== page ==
The juxtaposition this year of the secular date of November 26 marking the 10th anniversary of the murder of Gavriel (Gabi) and Rivky Holtzberg, beloved directors of Chabad of Mumbai, and the start of the Hebrew day of 19th of Kislev, the Rosh Hashanah of Chassidism holds special significance for me. It symbolizes my 10th anniversary of learning the Tanya – the seminal work of Rabbi Schneur Zalman Boruchovitch of Liadi, also known as the “Alter Rebbe”, whose liberation is being celebrated as a Yom Tov today and tomorrow, 19th and 20th of Kislev.
Ten years ago, as a means of answering the Lubavitcher Rebbe’s call to answer every tragedy with good deeds, I started learning Tanya, and it has transformed my life.
What is Tanya? The Tanya compacts four millennia of Jewish wisdom to answer the great personal and existential questions of life. It has revolutionized the way we think about G‑d, the human soul, the world and our place in it.
Why the Alter Rebbe Wrote Tanya
The Alter Rebbe’s decision to write a book that would serve as a practical guide for life is described by Rabbi Yehoshua Gordon z”l in the short video here.
Take a Leap of Faith – Start Tanya today
The new cycle for the study of Tanya is today, and as an enthusiastic devotee of Tanya, I want to share my discovery with the readers. As Rabbi Adin Steinsaltz states in his book “Opening the Tanya”, “the more one reads this book, the more one discovers illuminating thoughts and ideas, a comprehensive outlook on life, insight into the structure of Jewish history, and moral guidance on countless problems.”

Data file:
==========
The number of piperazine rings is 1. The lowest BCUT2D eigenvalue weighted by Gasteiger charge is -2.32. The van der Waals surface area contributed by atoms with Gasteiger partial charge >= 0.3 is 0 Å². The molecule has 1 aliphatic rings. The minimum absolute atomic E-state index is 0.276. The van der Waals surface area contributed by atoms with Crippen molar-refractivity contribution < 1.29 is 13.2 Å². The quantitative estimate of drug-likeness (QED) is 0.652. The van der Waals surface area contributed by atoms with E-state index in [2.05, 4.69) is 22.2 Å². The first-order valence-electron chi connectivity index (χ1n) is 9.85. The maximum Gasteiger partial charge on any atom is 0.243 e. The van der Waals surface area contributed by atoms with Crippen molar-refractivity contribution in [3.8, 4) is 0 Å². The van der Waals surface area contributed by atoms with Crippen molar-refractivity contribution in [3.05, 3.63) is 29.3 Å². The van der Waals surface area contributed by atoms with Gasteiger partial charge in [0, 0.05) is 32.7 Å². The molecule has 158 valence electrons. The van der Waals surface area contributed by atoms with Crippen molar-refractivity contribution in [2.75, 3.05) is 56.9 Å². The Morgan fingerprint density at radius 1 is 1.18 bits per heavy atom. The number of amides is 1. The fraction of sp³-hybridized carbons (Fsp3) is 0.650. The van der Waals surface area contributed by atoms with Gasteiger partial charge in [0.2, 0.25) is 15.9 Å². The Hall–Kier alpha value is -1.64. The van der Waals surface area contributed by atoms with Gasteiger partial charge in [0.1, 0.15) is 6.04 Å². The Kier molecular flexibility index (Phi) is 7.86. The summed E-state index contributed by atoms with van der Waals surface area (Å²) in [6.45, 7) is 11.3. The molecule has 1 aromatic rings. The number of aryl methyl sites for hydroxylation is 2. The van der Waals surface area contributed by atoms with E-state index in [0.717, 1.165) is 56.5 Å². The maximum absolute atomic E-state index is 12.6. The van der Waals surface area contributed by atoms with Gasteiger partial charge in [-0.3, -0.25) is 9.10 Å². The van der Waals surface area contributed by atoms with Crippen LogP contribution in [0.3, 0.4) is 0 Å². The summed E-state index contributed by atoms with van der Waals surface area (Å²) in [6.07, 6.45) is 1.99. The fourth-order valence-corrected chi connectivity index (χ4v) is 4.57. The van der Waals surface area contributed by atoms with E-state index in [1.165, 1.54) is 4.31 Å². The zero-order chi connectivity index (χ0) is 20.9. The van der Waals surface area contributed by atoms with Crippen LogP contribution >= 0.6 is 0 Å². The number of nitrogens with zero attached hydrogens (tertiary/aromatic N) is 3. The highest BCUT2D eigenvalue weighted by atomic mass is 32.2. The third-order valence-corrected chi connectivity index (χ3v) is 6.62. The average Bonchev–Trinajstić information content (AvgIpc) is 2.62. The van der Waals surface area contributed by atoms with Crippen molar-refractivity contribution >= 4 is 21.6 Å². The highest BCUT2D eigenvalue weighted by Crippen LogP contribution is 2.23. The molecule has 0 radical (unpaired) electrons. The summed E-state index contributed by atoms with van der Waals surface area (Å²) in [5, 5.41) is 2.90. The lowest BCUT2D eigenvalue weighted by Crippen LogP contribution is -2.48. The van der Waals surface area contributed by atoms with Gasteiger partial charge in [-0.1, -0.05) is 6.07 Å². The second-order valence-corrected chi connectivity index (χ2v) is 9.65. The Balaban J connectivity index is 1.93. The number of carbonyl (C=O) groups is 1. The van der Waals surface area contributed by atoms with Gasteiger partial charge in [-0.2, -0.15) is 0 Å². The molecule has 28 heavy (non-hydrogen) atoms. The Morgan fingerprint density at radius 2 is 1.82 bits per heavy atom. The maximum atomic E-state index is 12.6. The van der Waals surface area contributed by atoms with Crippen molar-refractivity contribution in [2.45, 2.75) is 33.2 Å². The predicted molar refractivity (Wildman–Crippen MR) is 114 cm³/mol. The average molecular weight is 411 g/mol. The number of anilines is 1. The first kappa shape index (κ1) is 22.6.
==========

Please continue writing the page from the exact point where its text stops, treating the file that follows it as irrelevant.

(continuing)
It is so easy to start, and all online- reading, listening and/or watching a daily lesson using either website:
To me, studying Tanya gives me a compass to keep my own life on track, and a place to search for answers to the haunting question raised by the Alter Rebbe in response to one of the Rebbe’s interrogators during his period of incarceration:
“Where are you?’” explained the Rebbe, “is G‑d’s perpetual call to every man. Where are you in the world? What have you accomplished? You have been allotted a certain number of days, hours, and minutes in which to fulfill your mission in life. You have lived so many years and so many days,”—here Rabbi Schneur Zalman spelled out the exact age of the minister—“Where are you? What have you achieved?”
For me, the catalyst for learning Tanya was the murder of such extraordinary people. It was my response to the senseless murder along with countless other people who took on some deed. It was the most meaningful action I could take.
I do not receive a commission on the “sale of the Tanya”, but I hope that on this Rosh Hashanah of Chassidism, you will consider starting a special journey that will most certainly enrich your life -of that I am most certain.